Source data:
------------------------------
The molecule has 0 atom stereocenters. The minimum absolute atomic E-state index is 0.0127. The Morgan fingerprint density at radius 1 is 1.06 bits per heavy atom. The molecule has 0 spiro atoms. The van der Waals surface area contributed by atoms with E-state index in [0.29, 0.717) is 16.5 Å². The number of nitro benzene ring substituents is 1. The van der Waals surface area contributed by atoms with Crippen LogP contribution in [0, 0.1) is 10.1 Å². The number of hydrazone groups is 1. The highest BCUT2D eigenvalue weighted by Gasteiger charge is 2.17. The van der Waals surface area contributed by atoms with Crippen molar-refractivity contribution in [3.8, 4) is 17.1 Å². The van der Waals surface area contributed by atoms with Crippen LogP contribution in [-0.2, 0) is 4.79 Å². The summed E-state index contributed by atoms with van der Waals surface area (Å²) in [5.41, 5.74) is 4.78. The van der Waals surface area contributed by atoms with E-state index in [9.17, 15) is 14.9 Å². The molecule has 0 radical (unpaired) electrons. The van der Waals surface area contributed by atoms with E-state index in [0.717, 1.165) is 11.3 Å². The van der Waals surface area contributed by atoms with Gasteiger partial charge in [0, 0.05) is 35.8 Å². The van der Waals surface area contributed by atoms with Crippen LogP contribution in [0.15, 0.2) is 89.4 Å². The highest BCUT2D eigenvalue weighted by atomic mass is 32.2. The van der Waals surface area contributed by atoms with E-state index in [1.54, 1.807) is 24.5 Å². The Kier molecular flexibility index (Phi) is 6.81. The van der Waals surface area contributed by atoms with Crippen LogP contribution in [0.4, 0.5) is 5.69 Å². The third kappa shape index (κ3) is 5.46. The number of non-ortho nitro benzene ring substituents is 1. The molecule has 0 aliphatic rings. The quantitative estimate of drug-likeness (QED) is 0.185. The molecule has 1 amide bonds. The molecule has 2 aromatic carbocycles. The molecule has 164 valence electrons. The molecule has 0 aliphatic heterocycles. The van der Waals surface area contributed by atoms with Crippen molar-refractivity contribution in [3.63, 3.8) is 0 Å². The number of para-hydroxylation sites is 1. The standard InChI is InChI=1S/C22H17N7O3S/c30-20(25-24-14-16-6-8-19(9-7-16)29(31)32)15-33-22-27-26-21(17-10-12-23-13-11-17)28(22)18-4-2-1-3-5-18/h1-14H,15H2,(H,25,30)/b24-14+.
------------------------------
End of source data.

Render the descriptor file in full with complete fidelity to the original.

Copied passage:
The molecule has 0 atom stereocenters. The minimum absolute atomic E-state index is 0.0127. The Morgan fingerprint density at radius 1 is 1.06 bits per heavy atom. The molecule has 0 spiro atoms. The van der Waals surface area contributed by atoms with E-state index in [0.29, 0.717) is 16.5 Å². The number of nitro benzene ring substituents is 1. The van der Waals surface area contributed by atoms with Crippen LogP contribution in [0, 0.1) is 10.1 Å². The number of hydrazone groups is 1. The highest BCUT2D eigenvalue weighted by Gasteiger charge is 2.17. The van der Waals surface area contributed by atoms with Crippen molar-refractivity contribution in [3.8, 4) is 17.1 Å². The van der Waals surface area contributed by atoms with Crippen LogP contribution in [-0.2, 0) is 4.79 Å². The summed E-state index contributed by atoms with van der Waals surface area (Å²) in [5.41, 5.74) is 4.78. The van der Waals surface area contributed by atoms with E-state index in [9.17, 15) is 14.9 Å². The molecule has 0 radical (unpaired) electrons. The van der Waals surface area contributed by atoms with E-state index in [0.717, 1.165) is 11.3 Å². The van der Waals surface area contributed by atoms with Gasteiger partial charge in [0, 0.05) is 35.8 Å². The van der Waals surface area contributed by atoms with Crippen LogP contribution in [0.15, 0.2) is 89.4 Å². The highest BCUT2D eigenvalue weighted by atomic mass is 32.2. The van der Waals surface area contributed by atoms with E-state index in [1.54, 1.807) is 24.5 Å². The Kier molecular flexibility index (Phi) is 6.81. The van der Waals surface area contributed by atoms with Crippen LogP contribution in [0.4, 0.5) is 5.69 Å². The third kappa shape index (κ3) is 5.46. The number of non-ortho nitro benzene ring substituents is 1. The molecule has 0 aliphatic rings. The quantitative estimate of drug-likeness (QED) is 0.185. The molecule has 1 amide bonds. The molecule has 2 aromatic carbocycles. The molecule has 164 valence electrons. The molecule has 0 aliphatic heterocycles. The van der Waals surface area contributed by atoms with Crippen molar-refractivity contribution in [3.63, 3.8) is 0 Å². The number of para-hydroxylation sites is 1. The standard InChI is InChI=1S/C22H17N7O3S/c30-20(25-24-14-16-6-8-19(9-7-16)29(31)32)15-33-22-27-26-21(17-10-12-23-13-11-17)28(22)18-4-2-1-3-5-18/h1-14H,15H2,(H,25,30)/b24-14+.